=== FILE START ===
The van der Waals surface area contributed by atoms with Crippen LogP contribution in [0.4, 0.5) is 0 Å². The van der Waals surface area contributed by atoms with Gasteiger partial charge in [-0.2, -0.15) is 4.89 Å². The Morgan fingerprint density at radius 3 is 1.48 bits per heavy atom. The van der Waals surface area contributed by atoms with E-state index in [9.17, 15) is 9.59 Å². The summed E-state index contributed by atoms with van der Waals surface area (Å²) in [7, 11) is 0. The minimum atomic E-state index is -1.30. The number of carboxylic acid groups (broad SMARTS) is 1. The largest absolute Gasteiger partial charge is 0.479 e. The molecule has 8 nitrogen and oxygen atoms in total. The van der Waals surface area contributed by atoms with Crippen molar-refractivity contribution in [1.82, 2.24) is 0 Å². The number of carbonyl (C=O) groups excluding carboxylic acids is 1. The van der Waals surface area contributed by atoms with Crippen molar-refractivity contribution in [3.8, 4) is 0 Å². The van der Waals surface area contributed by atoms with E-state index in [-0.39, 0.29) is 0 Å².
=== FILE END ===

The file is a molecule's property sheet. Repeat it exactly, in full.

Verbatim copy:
The van der Waals surface area contributed by atoms with Crippen LogP contribution in [0.4, 0.5) is 0 Å². The van der Waals surface area contributed by atoms with Gasteiger partial charge in [-0.2, -0.15) is 4.89 Å². The Morgan fingerprint density at radius 3 is 1.48 bits per heavy atom. The van der Waals surface area contributed by atoms with E-state index in [9.17, 15) is 9.59 Å². The summed E-state index contributed by atoms with van der Waals surface area (Å²) in [7, 11) is 0. The minimum atomic E-state index is -1.30. The number of carboxylic acid groups (broad SMARTS) is 1. The largest absolute Gasteiger partial charge is 0.479 e. The molecule has 8 nitrogen and oxygen atoms in total. The van der Waals surface area contributed by atoms with Crippen molar-refractivity contribution in [1.82, 2.24) is 0 Å². The number of carbonyl (C=O) groups excluding carboxylic acids is 1. The van der Waals surface area contributed by atoms with Crippen molar-refractivity contribution in [3.8, 4) is 0 Å². The van der Waals surface area contributed by atoms with E-state index in [-0.39, 0.29) is 0 Å².